44 Southern Pygmy Toad (Poyntonophrynus vertebralis)
45 Red Toad (Schismaderma carens)
46 Raucous Toad (Sclerophrys capensis)
47 Eastern Olive Toad (Sclerophrys garmani)
48 Guttural Toad (Sclerophrys gutturalis)
49 Lemaire's Toad (Sclerophrys lamairii)
50 Western Leopard Toad (Sclerophrys pantherina)
51 Eastern Leopard Toad (Sclerophrys pardalis)
52 Western Olive Toad (Sclerophrys poweri)
53 Flat-backed Toad (Sclerophrys pusilla)
54 Amatola Toad (Vandijkophrynus amatolicus)
55 Cape Sand Toad (Vandijkophrynus angusticeps)
56 Karoo Toad (Vandijkophrynus gariepensis)
57 Inyanga Toad (Vandijkophrynus inyangae)
58 Paradise Toad (Vandijkophrynus robinsoni)
59 Natal Cascade Frog (Hadromophryne natalensis)
60 Cederberg Ghost Frog (Heleophryne depressa)
61 Hewitt's Ghost Frog (Heleophryne hewitti)
62 Eastern Ghost Frog (Heleophryne orientalis)
63 Cape Ghost Frog (Heleophryne purcelli)
64 Southern Ghost Frog (Heleophryne regis)
65 Table Mountain Ghost Frog (Heleophryne rosei)
66 Guinea Shovel-nosed Frog (Hemisus guineensis)
67 Spotted Shovel-nosed Frog (Hemisus guttatus)
68 Mottled Shovel-nosed Frog (Hemisus marmoratus)
69 Golden Leaf-folding Frog (Afrixalus aureus)
70 Snoring Leaf-folding Frog (Afrixalus crotalus)
71 Delicate Leaf-folding Frog (Afrixalus delicatus)
72 Greater Leaf-folding Frog (Afrixalus fornasinii)
73 Knysna Leaf-folding Frog (Afrixalus knysnae)
74 Natal Leaf-folding Frog (Afrixalus spinifrons intermedius)
75 Natal Leaf-folding Frog (Afrixalus spinifrons spinifrons)
76 Argus Reed Frog (Hyperolius argus)
77 Bocage's Sharp-nosed Reed Frog (Hyperolius benguellensis)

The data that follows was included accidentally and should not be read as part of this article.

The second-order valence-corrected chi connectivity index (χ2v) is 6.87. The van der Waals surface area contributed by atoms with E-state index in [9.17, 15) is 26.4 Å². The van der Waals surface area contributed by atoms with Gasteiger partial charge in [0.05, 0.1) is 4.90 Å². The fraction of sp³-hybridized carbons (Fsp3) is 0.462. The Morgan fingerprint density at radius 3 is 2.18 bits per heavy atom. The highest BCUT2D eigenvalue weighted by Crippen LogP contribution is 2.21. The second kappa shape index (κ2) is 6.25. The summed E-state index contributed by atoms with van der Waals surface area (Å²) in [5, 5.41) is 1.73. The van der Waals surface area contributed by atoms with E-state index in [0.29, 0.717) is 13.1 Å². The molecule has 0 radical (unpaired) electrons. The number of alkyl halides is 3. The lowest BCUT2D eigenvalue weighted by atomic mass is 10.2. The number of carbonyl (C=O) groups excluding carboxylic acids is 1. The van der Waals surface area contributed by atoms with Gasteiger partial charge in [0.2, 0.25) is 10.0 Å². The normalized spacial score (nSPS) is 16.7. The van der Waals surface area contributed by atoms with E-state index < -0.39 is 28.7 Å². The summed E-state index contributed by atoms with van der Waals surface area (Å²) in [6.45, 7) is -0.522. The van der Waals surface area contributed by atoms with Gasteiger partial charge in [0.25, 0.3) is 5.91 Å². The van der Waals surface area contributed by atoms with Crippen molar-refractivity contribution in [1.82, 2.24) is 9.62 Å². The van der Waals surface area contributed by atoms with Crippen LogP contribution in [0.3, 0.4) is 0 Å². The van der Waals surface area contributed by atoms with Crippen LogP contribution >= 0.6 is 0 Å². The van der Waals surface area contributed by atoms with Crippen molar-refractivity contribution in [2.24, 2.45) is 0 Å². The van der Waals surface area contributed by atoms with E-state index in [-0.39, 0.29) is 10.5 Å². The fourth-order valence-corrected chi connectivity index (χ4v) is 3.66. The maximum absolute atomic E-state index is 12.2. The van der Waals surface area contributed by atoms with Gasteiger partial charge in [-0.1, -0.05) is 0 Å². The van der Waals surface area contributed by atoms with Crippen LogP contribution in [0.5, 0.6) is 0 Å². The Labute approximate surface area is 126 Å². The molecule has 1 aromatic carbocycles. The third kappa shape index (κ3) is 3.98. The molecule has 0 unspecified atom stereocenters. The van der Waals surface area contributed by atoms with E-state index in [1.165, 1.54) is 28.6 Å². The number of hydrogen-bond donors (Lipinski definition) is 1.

78 Arum Lily Frog (Hyperolius horstockii)
79 Nyanga Long Reed Frog (Hyperolius inyangae)
80 Marginated Reed Frog (Hyperolius marginatus)
81 Painted Reed Frog (Hyperolius marmoratus)
82 Sharp-headed Long Reed Frog (Hyperolius microps)
83 Mitchell's Reed Frog (Hyperolius mitchelli)
84 Pointed Long Reed Frog (Hyperolius nasicus)
85 Long Reed Frog (Hyperolius nasutus)
86 Angolan Reed Frog (Hyperolius parallelus)
87 Parker's Reed Frog (Hyperolius parkeri)
88 Pickersgill's Reed Frog (Hyperolius pickersgilli)
89 Power's Long Reed Frog (Hyperolius poweri)
90 Water Lily Frog (Hyperolius pusillus)
91 Laurent's Reed Frog (Hyperolius rhodesianus)
92 Yellow-striped Reed Frog (Hyperolius semidiscus)
93 Swynnerton's Reed Frog (Hyperolius swynnertoni)
94 Tinker Reed Frog (Hyperolius tuberilinguis)
95 Red-legged Kassina (Kassina maculata)
96 Bubbling Kassina (Kassina senegalensis)
97 Rattling Frog (Semnodactylus wealii)
98 Spotted Rubber Frog (Phrynomantis affinis)
99 Marbled Rubber Frog (Phrynomantis annectens)
100 Banded Rubber Frog (Phrynomantis bifasciatus)
101 East African Puddle Frog (Phrynobatrachus acridoides)
102 Dwarf Puddle Frog (Phrynobatrachus mababiensis)
103 Snoring Puddle Frog (Phrynobatrachus natalensis)
104 Small Puddle Frog (Phrynobatrachus parvulus)
105 Ornate Frog (Hildebrandtia ornata)
106 Plain Grass Frog (Ptychadena anchietae)
107 Guibe's Grass Frog (Ptychadena guibei)
108 Mapacha Grass Frog (Ptychadena mapacha)
109 Broad-banded Grass Frog (Ptychadena mossambica)
110 Nile Grass Frog (Ptychadena nilotica)
111 Sharp-nosed Grass Frog (Ptychadena oxyrhynchus)
112 Striped Grass Frog (Ptychadena porosissima)
113 Schilluk Grass Frog (Ptychadena schillukorum)
114 Speckled-bellied Grass Frog (Ptychadena subpunctata)
115 Dwarf Grass Frog (Ptychadena tanioscelis)
116 Udzungwa Grass Frog (Ptychadena uzungwensis)
117 Cape Platanna (Xenopus gilli)
118 Common Platanna (Xenopus laevis)
119 Muller's Platanna (Xenopus muelleri)
120 Power's Platanna (Xenopus poweri)
121 Common River Frog (Amietia delalandii)
122 Cape River Frog (Amietia fuscigula)
123 Phofung River Frog (Amietia hymenopus)
124 Inyanga River Frog (Amietia inyangae)
125 Poynton's River Frog (Amietia poyntoni)
126 Van Dijk's River Frog ((Amietia vandijki)
127 Maluti River Frog (Amietia vertebralis)
128 Natal Chirping Frog (Anhydrophryne hewitti)
129 Mistbelt Chirping Frog (Anhydrophryne ngongoniensis)